With Huawei effectively losing Android updates on phones like the P30 Pro due to US trade restrictions, many owners face a difficult choice. Short of installing unofficial firmware, they have to either forego OS upgrades entirely or replace an otherwise fully functional device to keep the software flowing.
That’s an unusual circumstance, but it does raise a question: how important are major Android updates, anyway? It might not be as clear-cut as you think.
You’ll undoubtedly miss out on significant interface and feature upgrades, and you could be exposed to security flaws that can’t be fixed by typical patches. And simply speaking, it doesn’t feel great to be neglected — you don’t want to buy a phone stuck on one OS when other devices (especially higher-end phones from the same manufacturer) will stay current for years.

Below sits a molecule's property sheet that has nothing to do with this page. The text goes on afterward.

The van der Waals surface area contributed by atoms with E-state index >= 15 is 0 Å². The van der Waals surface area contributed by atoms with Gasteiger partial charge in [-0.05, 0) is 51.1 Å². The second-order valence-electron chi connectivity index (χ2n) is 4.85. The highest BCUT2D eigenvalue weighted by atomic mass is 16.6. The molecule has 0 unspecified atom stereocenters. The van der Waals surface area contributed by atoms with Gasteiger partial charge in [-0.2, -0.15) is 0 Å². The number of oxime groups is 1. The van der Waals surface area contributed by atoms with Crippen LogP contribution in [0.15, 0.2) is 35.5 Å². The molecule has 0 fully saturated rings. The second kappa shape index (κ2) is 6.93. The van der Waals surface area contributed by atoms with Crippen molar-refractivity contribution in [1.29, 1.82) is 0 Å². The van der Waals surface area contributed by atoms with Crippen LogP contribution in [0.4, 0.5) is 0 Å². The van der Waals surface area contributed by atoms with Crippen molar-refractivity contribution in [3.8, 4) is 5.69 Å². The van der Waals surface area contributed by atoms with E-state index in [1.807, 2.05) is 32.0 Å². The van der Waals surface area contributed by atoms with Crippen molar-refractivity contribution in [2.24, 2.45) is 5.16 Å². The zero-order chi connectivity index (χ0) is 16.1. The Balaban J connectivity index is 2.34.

Community firmware like Lineage OS can sometimes bridge the gap, but it’s not always an option depending on your handset.
At the same time, large OS updates aren’t as crucial as they used to be. Google Play Services can sometimes deliver features that used to require full-on Android revisions, and security updates are more likely coming even after the major revisions stop. So long as you can still run the apps you need and enjoy the interface you have, you might not be under much pressure to update at all.
How do you feel, though? Would you be satisfied buying a phone knowing it would never get a major Android update, or would you rather settle for less-than-ideal hardware knowing the software will get better over time?